When education secretary Gavin Williamson announced a deep dive into SEND last September, it was a crude way to mute the outcry, ahead of highly critical reports from the Commons Education Select Committee and the National Audit Office.
The reforms legislated for by the previous (coalition) government in 2014 had spectacularly disintegrated. The prize – a holistic wraparound assessment of children’s special needs in an education, health and care plan, potentially at any age from birth to 25 – had slipped through the DfE's fingers.
This happened for several reasons.
SEND: Young lives at risk
The DfE failed to persuade the Department of Health to make any service-level commitment to the project during the passage of the Children and Families Bill, meaning that provision for mental health and other services specified in an EHCP are added to education’s tab or else not delivered at all. This places young lives at risk.
The DfE failed to win any concession from HM Treasury to reflect the cost of extending entitlement (and therefore the liabilities of local authorities) from ages 18 to 25.
It failed to address the impact of academisation, which has reduced local authorities’ influence over the way schools manage their resources, especially for SEND.
It failed to guard the SEND system against the cumulative effect of cuts to school budgets. This simultaneously fuelled the need for EHCPs, created a huge surge in appeals to the SEND tribunal and resulted in a flurry of protests and court actions by parents.
The DfE failed to track a shift in parental confidence from the mainstream to the specialist school sector.
The latter now faces a shortage of both places and teachers, forcing LAs to make even greater use of the non-maintained sector, at a premium.
Irreversible overspends and irrecoverable backlogs
The net result is that LAs have racked up irreversible overspends and irrecoverable backlogs of young people’s annual reviews.
This will barely be dented by the army of consultants and “change agents” who stalk the corridors of county hall, alongside the solicitors and paralegals retained to defend appeals.
Thinktanks and research groups are not far behind, rustling sheaves of paper whose urgent recommendations are already jamming Gavin Williamson’s shredder.
The education secretary trumpeted his review by promising that he would be “breaking down the barriers to a good education”, helpfully repeating almost verbatim the phrase that New Labour chose in 2004 when it faced the same special-needs crisis. (Of course, in those days, the problem was only acute. Today, it’s a cataclysm.)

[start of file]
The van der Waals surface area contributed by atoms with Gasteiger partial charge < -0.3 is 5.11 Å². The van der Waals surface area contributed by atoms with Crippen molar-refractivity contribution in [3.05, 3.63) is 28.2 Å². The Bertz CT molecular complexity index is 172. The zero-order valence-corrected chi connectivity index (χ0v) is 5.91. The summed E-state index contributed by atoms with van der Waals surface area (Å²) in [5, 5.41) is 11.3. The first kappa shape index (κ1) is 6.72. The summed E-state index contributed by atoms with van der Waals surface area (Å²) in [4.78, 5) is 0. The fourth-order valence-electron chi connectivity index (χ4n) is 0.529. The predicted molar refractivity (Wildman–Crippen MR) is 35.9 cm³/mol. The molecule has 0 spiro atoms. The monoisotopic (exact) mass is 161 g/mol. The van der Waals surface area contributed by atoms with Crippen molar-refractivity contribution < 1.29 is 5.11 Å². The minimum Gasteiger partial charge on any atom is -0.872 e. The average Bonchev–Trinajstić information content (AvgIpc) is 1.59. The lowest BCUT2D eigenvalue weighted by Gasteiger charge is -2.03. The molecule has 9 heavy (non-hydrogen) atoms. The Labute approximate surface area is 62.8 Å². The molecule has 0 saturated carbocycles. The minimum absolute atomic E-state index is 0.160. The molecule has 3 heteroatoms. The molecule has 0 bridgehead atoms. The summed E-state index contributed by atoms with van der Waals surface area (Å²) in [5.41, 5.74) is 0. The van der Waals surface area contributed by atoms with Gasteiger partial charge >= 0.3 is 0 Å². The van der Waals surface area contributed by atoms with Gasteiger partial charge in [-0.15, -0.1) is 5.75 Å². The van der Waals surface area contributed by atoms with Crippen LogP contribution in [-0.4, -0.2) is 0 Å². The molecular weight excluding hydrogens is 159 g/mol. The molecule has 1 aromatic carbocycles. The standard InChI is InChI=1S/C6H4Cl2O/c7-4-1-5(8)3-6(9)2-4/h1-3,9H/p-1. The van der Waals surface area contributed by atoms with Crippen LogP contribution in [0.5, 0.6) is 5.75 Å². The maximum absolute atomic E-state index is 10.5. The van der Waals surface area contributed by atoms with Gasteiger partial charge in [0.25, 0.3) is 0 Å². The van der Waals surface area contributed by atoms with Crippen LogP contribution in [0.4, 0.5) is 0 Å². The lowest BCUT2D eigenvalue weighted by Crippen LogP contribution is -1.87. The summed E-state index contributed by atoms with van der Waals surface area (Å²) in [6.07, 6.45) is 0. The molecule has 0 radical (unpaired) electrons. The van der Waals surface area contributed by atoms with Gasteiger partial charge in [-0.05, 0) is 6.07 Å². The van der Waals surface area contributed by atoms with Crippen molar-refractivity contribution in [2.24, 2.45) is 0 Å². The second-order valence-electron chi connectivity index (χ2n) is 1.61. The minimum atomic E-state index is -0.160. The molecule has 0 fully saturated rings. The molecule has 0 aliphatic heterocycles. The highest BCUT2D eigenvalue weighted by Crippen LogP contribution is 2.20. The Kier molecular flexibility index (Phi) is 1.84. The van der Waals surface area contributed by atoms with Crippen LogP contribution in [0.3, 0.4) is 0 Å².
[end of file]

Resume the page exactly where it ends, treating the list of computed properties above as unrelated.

Two major responses
We've seen two major responses to the DfE's Review, both offering “solutions” to the SEND crisis.
One, from the Headteachers' Roundtable, is dramatic. However, it would require primary legislation and will face deep opposition from parents and disability groups.
This plan was revealed in November by Sabrina Hobbs, principal of the largest specialist academy in the country.
The plan involves replacing EHCPs with a statutory “assessment of best provision”. This would award additional funding to the school or college, rather than to the child.
It would involve a high-needs funding formula (sound familiar?) plugging every school and college into a kind of national grid of provision and places. It’s designed to shrink the miles and eliminate the current postcode lottery.
There’s just one problem: as illustrated above, the DfE has never yet learned how to forecast trends in need or accurately map the number of children with disabilities in each area. These are two reasons why there has been widespread discontent with the current high-needs funding formula.
The other response comes on the back of a survey of school SEN coordinators’ workload, conducted by Bath Spa University with NASEN, the National Association for Special Educational Needs.
Among a mass of recommendations in their report, some have cost implications:
- Sendcos should have statutory protected time in addition to PPA.
- Sendcos should have a statutory senior leadership role within school, on leadership pay scale (presumably paid pro-rata for the proportion of their week that the individual is working as a Sendco, rather than when they are teaching).
- Sendcos should have access to up to 12 sessions of professional supervision a year to enable them to reflect on decision making and to continue to develop good practice.
The proposals are intended to make the Sendco role more effective, and thus improve the response to children’s needs. But there’s no structural or systemic overhaul that might bring an end to the SEND crisis.
The commercial researchers and not-for-profit agencies who hang around Sanctuary Buildings for contracts and grant-funding should be leading the department out of its darkness. But they are themselves short on vision.
With a predicted funding shortfall in excess of £1 billion this year, and no end to bad headlines, the department needs to break the cycle and trigger reforms that offer more than just slogans and name badges.
Barney Angliss is a consultant in special educational needs and disabilities, currently training Sendcos and middle leaders for multi-academy trusts and FE colleges